A second example of a usage scenario susceptible to a race condition is an access validation and translation (AVT) table entry update. The AVT resides in memory 206. The AVT table is written by a host processor and is read by an I/O controller. The I/O controller uses the AVT to verify legitimacy of incoming network packets and translate the virtual addresses in the legitimate packets into addresses for memory 206. Host processor software updates the AVT table to perform various operations either alone or in combination including preparing a new entry, remapping a page, enabling permissions to a page, disabling permissions to a page, and the like.

The AVT is written to enable permissions prior to an operation, at a time no legitimate transfers can target a page. Conversely, permissions are disabled after a transfer is deemed complete; again at a time no legitimate transfers target the page. Changing the mapping is only performed on a disabled page, when no legitimate transfers target the page. An illegitimate incoming network packet might arrive just as the AVT is being written, potentially causing a host write/input/output controller read race condition. Performing AVT table updates using the race delegation function may be optional since only errant behavior is affected. However, the race delegation function may also be used to prevent a remote application from causing a voting error.

A third example of a usage scenario susceptible to a race condition occurs when an interrupt manager in the input/output controller 220 performs a synchronization read of a memory. The input/output controller 220 supplies an interrupt mode in which an expanded interrupt vector is placed into the memory and a synchronizing read may be performed prior to the internal register update. Software may manipulate the memory prior to the read operation.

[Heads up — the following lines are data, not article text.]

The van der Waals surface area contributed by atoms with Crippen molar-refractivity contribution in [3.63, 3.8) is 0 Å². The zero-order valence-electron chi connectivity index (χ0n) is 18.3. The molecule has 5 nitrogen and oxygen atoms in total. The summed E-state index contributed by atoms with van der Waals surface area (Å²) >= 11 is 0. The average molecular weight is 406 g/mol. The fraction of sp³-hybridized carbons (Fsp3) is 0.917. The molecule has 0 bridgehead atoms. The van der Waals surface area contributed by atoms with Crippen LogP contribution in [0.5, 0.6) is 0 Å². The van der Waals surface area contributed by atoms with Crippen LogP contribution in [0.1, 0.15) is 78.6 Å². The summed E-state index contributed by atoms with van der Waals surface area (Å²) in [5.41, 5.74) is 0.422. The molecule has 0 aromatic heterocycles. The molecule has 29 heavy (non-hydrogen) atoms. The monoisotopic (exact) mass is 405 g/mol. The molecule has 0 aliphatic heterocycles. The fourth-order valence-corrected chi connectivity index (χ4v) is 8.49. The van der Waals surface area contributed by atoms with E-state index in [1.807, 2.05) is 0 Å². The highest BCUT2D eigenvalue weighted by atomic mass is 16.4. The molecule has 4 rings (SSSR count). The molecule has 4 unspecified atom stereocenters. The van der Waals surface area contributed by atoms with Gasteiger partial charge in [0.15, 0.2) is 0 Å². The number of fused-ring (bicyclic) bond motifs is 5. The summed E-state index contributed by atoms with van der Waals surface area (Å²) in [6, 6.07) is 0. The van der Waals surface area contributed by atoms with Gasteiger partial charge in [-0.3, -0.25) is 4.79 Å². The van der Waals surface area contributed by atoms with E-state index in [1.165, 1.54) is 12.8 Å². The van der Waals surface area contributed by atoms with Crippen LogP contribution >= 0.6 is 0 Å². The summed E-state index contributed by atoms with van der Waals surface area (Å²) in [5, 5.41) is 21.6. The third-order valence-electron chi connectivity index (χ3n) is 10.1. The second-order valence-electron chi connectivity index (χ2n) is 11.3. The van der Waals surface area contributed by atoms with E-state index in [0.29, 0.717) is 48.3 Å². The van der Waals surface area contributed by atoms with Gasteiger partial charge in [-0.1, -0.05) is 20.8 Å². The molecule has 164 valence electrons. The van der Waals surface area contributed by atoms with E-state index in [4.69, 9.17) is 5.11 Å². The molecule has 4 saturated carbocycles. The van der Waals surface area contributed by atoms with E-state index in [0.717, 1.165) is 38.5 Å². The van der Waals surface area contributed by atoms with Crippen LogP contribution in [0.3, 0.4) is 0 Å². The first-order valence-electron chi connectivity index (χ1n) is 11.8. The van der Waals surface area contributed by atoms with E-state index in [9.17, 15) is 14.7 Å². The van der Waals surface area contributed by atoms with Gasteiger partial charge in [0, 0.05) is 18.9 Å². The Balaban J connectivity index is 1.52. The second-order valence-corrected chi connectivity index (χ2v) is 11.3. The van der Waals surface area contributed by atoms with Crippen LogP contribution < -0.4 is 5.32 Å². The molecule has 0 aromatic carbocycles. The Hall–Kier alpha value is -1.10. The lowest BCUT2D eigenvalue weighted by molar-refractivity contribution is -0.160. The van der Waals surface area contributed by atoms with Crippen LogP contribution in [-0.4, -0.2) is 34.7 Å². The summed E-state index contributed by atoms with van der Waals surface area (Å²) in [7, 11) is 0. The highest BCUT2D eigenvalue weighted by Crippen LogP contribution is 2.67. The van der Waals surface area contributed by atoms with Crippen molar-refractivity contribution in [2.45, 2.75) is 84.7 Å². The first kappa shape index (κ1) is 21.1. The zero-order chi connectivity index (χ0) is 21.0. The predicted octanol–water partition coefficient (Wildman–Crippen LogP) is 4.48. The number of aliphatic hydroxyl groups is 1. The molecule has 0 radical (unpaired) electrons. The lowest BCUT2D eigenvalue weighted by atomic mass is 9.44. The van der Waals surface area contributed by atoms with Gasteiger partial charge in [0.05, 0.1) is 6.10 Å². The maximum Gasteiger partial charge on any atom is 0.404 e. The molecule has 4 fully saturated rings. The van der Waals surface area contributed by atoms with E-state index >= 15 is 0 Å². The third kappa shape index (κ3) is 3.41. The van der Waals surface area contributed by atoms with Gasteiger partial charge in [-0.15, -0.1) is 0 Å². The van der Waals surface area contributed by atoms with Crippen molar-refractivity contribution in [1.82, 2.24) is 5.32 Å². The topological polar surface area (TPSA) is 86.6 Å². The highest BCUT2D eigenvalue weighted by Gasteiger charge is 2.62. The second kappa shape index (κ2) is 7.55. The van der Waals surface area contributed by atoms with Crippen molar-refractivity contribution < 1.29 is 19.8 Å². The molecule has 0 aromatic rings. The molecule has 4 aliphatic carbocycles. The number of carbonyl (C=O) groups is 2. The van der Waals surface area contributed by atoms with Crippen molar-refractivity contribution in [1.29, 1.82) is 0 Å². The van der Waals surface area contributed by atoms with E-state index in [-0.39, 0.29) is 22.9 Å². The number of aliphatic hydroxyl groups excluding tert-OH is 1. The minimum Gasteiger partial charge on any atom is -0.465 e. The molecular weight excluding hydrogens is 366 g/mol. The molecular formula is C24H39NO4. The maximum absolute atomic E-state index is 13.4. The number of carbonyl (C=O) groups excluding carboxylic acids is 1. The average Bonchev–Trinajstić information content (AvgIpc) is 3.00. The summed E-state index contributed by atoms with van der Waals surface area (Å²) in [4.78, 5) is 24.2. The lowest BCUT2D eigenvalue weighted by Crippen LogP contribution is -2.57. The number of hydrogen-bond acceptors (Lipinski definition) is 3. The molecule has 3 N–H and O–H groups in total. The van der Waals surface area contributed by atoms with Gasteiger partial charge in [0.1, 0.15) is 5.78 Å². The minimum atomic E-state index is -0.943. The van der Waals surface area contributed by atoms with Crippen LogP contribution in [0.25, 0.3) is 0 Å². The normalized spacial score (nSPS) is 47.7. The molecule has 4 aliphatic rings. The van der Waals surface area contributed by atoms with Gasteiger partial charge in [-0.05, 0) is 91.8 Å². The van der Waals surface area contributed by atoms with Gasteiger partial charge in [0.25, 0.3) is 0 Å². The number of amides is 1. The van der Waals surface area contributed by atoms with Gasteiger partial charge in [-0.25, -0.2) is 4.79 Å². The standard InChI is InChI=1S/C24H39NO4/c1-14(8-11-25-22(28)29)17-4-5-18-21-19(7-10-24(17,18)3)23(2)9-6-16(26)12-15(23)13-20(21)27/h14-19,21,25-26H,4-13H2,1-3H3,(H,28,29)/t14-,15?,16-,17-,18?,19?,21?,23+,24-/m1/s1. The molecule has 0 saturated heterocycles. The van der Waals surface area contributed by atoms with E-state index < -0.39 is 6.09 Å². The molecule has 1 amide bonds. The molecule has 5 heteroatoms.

Referring to FIG. 3A, a flow chart depicts an embodiment of a method for avoiding 300 a race condition. The technique includes receiving voted-writes 302 from a multiple-slice, loosely-coupled processor. The voted writes, which may alternatively be called checked writes, specify a data value and a target memory address. Upon completion of the checked-writes, the data value is written by delegation 304 to the address targeted in all memories of participating slices.

Referring to FIG. 3B, a flow chart depicts an embodiment of a usage model for a race delegation function 310. A race delegation sequence number register and a race delegation data register are used to coordinate writing of delegation data. A multiple-slice processor that may function, for example, as a host computer performs voted writes to the race delegation function. Before using the delegated write feature, host software can initialize 312 a race delegation sequence number register in embodiments and configurations that use sequence numbers. The race delegation sequence number may be used to maintain consistency of write ordering between the processors and the delegate. In some implementations or circumstances, a completion notification technique other than a sequence number method may be used. To initiate 314 a delegated write operation, host software can write data 316 to a race delegation data register, thereby setting the data register with a specified data value. Delegated write operation continues with host software writing 318 address, byte enable, and delegate enable to a race delegation address register, setting the address register to the specified target memory address. Host software monitors 320 for completion of the delegated write, based on an assumption that all delegated write operations are handled through a single agent, also called a delegate, which writes the data register content to the address specified in the address register. In some embodiments or operative conditions, software can operate in the host to monitor the sequence number and determine whether additional delegated write resources are available or are currently in use.

Each write operation is written to the queue 211 and the delegate maintains 322 an internal delegated write sequence number that is incremented with each queued delegated write operation. The delegate operates in the logical gateway 214 and increments 324 a count with each performed delegated write. The count is reflected 326 to host memory 206 at a preselected address. The delegate or agent can receive an update from a plurality of processor slices at different times with respect to an input/output (I/O) operation, but enables data consistency by writing the update to the at least one memory with delegation into a Direct Memory Access (DMA) transaction stream.

In some embodiments, the system may use a software sequence number and a hardware sequence number combined with delegated write queue having a set queue depth to enable software to determine the number of delegate writes that can safely be queued.